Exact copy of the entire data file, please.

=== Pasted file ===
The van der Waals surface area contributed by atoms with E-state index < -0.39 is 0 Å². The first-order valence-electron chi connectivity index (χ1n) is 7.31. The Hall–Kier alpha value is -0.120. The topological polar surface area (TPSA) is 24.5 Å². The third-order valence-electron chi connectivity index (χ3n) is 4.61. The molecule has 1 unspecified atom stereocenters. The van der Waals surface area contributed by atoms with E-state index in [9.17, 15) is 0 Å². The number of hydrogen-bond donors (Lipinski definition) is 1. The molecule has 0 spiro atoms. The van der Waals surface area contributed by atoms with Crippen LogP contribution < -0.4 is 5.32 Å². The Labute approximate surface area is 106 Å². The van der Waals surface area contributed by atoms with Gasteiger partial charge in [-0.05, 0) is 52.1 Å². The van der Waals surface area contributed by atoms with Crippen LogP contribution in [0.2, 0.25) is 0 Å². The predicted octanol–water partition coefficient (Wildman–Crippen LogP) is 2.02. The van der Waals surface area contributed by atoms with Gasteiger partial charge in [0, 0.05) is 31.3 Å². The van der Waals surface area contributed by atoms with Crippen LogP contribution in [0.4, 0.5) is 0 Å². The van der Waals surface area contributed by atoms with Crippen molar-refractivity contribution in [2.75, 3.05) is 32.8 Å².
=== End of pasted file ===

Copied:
The van der Waals surface area contributed by atoms with E-state index < -0.39 is 0 Å². The first-order valence-electron chi connectivity index (χ1n) is 7.31. The Hall–Kier alpha value is -0.120. The topological polar surface area (TPSA) is 24.5 Å². The third-order valence-electron chi connectivity index (χ3n) is 4.61. The molecule has 1 unspecified atom stereocenters. The van der Waals surface area contributed by atoms with E-state index in [9.17, 15) is 0 Å². The number of hydrogen-bond donors (Lipinski definition) is 1. The molecule has 0 spiro atoms. The van der Waals surface area contributed by atoms with Crippen LogP contribution < -0.4 is 5.32 Å². The Labute approximate surface area is 106 Å². The van der Waals surface area contributed by atoms with Gasteiger partial charge in [-0.05, 0) is 52.1 Å². The van der Waals surface area contributed by atoms with Crippen LogP contribution in [0.2, 0.25) is 0 Å². The predicted octanol–water partition coefficient (Wildman–Crippen LogP) is 2.02. The van der Waals surface area contributed by atoms with Gasteiger partial charge in [0, 0.05) is 31.3 Å². The van der Waals surface area contributed by atoms with Crippen LogP contribution in [0.4, 0.5) is 0 Å². The van der Waals surface area contributed by atoms with Crippen molar-refractivity contribution in [2.75, 3.05) is 32.8 Å².